Author Archives: Zach Links

NL West Notes: Cruz, Giants, Tomas

James Shields didn’t have his best performance today, but the Padres were still able to top the Cubs at Wrigley Field on Friday, as Corey Brock of MLB.com writes.  “I didn’t have the greatest stuff today. I wasn’t locating as well as I wanted to; I was behind in the count all day,” Shields said.  In the end, San Diego managed to win 5-4 anyway, thanks to Wil Myers‘ three-run homer in the seventh inning.  More from the National League West..

  • The Giants offered Nelson Cruz a deal worth upwards of $40MM this offseason, according to Henry Schulman of the San Francisco Chronicle (via Twitter).  The Mariners, meanwhile, landed Cruz on a four-year, $57MM contract.  Cruz, 35 in July, led the Majors in home runs in 2014 (40) while putting together an excellent .271/.333/.525 batting line.
  • Craig Edwards of Fangraphs looked at the Diamondbacks‘ decision to promote Yasmany Tomas to the varsity squad this week.  Arizona generated a good amount of excitement by promoting Tomas, but their $68MM investment was apparently brought aboard to sit on the bench.  As Edwards shows, a difficult numbers crunch led Arizona to promote Tomas rather than Double-A prospects like Brandon Drury and Socrates Brito who are not quite ready for primetime.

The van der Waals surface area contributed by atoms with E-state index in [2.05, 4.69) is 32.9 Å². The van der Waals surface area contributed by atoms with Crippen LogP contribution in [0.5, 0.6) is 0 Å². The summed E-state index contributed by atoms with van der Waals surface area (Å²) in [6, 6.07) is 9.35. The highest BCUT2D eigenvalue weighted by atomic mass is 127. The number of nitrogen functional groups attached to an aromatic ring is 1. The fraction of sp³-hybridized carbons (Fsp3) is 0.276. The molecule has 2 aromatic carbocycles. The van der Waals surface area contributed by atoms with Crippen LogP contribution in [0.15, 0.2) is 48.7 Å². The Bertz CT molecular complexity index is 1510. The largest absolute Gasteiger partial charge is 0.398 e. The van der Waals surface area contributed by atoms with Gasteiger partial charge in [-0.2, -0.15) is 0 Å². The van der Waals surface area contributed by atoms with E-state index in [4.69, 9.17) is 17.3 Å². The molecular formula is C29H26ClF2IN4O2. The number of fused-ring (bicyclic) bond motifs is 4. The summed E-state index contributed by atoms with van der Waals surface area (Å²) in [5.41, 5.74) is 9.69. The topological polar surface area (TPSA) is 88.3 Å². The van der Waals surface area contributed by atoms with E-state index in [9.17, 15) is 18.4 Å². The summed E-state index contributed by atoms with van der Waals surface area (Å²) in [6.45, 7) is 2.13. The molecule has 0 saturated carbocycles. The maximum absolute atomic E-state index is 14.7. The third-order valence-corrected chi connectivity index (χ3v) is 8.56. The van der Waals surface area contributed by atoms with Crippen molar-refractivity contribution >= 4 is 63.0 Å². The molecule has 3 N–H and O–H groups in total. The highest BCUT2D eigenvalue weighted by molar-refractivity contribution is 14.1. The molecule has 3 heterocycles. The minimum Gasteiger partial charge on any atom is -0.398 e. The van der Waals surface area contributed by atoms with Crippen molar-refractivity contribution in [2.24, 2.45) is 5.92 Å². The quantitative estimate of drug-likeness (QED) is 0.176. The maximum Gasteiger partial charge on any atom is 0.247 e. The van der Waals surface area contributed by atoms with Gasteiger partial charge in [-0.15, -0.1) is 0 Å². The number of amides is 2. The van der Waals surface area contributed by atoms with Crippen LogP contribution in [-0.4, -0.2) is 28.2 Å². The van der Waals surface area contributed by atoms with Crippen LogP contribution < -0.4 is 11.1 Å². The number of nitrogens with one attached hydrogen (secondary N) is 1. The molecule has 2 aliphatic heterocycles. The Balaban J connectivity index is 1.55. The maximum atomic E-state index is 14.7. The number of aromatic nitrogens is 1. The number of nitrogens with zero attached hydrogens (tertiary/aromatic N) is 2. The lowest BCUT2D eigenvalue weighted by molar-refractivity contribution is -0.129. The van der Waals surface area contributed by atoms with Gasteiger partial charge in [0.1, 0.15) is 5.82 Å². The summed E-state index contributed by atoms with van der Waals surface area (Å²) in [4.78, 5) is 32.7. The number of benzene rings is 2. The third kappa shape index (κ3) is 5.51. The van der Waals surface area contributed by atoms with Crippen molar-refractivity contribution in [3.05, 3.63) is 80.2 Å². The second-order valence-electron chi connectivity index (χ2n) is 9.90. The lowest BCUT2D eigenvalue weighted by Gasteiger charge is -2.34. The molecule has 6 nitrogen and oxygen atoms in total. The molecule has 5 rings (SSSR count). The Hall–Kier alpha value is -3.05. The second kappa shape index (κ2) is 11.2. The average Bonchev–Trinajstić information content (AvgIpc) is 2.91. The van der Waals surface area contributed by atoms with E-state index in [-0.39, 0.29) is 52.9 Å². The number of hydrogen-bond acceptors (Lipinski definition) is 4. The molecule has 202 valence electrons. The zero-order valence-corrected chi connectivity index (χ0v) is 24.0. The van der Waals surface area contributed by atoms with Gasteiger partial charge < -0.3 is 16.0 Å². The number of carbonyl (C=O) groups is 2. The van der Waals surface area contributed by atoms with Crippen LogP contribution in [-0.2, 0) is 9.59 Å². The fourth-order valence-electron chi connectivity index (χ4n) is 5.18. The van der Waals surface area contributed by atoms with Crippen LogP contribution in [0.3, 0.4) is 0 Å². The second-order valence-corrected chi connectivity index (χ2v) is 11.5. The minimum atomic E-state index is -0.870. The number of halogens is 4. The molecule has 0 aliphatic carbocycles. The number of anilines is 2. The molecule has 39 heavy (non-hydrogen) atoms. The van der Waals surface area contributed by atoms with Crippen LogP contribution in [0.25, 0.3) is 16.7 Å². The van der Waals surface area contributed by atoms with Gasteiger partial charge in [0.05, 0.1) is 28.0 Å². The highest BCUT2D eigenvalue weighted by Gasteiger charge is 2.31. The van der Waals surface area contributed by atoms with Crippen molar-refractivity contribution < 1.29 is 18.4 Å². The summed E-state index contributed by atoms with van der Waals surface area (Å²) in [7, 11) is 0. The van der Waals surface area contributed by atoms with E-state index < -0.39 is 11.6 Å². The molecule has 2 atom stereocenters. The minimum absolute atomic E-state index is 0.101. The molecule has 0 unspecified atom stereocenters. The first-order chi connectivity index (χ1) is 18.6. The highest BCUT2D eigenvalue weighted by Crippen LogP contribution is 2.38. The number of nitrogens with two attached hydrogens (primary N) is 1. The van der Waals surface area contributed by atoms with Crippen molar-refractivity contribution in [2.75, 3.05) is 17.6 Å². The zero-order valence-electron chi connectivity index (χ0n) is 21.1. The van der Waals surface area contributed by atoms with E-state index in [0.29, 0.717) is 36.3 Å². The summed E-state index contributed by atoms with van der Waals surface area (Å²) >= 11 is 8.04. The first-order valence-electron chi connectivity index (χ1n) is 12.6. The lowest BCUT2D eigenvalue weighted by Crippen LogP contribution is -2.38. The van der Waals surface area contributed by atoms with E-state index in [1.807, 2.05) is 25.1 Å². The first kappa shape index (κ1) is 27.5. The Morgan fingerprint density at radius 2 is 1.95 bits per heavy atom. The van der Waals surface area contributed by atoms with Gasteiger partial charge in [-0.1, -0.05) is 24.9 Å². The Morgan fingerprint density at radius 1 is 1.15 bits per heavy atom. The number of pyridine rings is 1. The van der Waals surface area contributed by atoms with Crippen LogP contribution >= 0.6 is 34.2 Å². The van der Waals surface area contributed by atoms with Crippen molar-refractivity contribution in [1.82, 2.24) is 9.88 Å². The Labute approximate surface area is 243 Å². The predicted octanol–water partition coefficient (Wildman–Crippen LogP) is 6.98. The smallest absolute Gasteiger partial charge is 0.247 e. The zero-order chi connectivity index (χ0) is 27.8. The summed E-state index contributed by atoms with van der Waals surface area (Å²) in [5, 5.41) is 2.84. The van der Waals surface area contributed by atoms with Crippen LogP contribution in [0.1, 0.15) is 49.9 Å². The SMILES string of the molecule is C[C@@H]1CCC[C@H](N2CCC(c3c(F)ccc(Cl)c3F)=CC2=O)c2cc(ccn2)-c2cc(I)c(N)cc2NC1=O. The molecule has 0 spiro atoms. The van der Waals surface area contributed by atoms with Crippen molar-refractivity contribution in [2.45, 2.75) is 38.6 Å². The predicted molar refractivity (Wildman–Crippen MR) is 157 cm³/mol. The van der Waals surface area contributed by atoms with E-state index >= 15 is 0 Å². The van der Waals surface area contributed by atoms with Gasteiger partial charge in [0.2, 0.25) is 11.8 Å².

• The Dodgers have been kept afloat by young relievers Yimi Garcia and Pedro Baez, as Mark Saxon of ESPNLosAngeles.com writes.  The previous regime put emphasis on experience in building the bullpen, but the new front office gave jobs to Baez and Garcia rather than the veterans they had in camp.  The Dodgers bounced Dustin McGowan, told Mike Adams (who later retired) that he wouldn’t make the team, and sent Sergio Santos and David Aardsma to Triple-A.